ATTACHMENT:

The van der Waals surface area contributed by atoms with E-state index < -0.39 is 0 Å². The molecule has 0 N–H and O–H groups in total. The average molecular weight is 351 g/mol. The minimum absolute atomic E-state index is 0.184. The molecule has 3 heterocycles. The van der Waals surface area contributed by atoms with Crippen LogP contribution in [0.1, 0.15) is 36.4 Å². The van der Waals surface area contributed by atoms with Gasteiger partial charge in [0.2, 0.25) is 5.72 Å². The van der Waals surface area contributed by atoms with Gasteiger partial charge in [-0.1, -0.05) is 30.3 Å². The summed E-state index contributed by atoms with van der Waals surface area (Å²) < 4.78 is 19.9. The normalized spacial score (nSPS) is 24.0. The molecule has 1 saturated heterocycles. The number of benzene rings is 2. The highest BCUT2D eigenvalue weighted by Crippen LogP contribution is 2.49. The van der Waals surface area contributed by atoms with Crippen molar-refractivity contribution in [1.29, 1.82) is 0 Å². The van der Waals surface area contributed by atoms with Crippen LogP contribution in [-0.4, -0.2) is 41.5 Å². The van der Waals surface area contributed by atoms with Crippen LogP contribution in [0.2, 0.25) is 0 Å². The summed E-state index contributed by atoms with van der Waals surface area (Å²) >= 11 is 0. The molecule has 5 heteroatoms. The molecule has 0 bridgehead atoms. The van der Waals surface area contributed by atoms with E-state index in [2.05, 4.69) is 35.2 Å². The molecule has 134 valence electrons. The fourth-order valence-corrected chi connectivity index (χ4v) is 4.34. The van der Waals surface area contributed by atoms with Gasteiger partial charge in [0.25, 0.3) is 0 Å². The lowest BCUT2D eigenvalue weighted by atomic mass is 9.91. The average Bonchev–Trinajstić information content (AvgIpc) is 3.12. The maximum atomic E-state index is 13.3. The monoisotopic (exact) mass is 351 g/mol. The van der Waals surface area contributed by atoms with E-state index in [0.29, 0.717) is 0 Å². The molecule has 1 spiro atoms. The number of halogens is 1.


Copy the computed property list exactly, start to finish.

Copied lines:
The van der Waals surface area contributed by atoms with E-state index < -0.39 is 0 Å². The molecule has 0 N–H and O–H groups in total. The average molecular weight is 351 g/mol. The minimum absolute atomic E-state index is 0.184. The molecule has 3 heterocycles. The van der Waals surface area contributed by atoms with Crippen LogP contribution in [0.1, 0.15) is 36.4 Å². The van der Waals surface area contributed by atoms with Gasteiger partial charge in [0.2, 0.25) is 5.72 Å². The van der Waals surface area contributed by atoms with Gasteiger partial charge in [-0.1, -0.05) is 30.3 Å². The summed E-state index contributed by atoms with van der Waals surface area (Å²) < 4.78 is 19.9. The normalized spacial score (nSPS) is 24.0. The molecule has 1 saturated heterocycles. The number of benzene rings is 2. The highest BCUT2D eigenvalue weighted by Crippen LogP contribution is 2.49. The van der Waals surface area contributed by atoms with Crippen molar-refractivity contribution in [1.29, 1.82) is 0 Å². The van der Waals surface area contributed by atoms with Crippen LogP contribution in [-0.4, -0.2) is 41.5 Å². The van der Waals surface area contributed by atoms with Crippen LogP contribution in [0.2, 0.25) is 0 Å². The summed E-state index contributed by atoms with van der Waals surface area (Å²) >= 11 is 0. The molecule has 5 heteroatoms. The molecule has 0 bridgehead atoms. The van der Waals surface area contributed by atoms with E-state index in [2.05, 4.69) is 35.2 Å². The molecule has 134 valence electrons. The fourth-order valence-corrected chi connectivity index (χ4v) is 4.34. The van der Waals surface area contributed by atoms with Gasteiger partial charge in [0.25, 0.3) is 0 Å². The lowest BCUT2D eigenvalue weighted by atomic mass is 9.91. The average Bonchev–Trinajstić information content (AvgIpc) is 3.12. The maximum atomic E-state index is 13.3. The monoisotopic (exact) mass is 351 g/mol. The van der Waals surface area contributed by atoms with E-state index in [0.29, 0.717) is 0 Å². The molecule has 1 spiro atoms. The number of halogens is 1.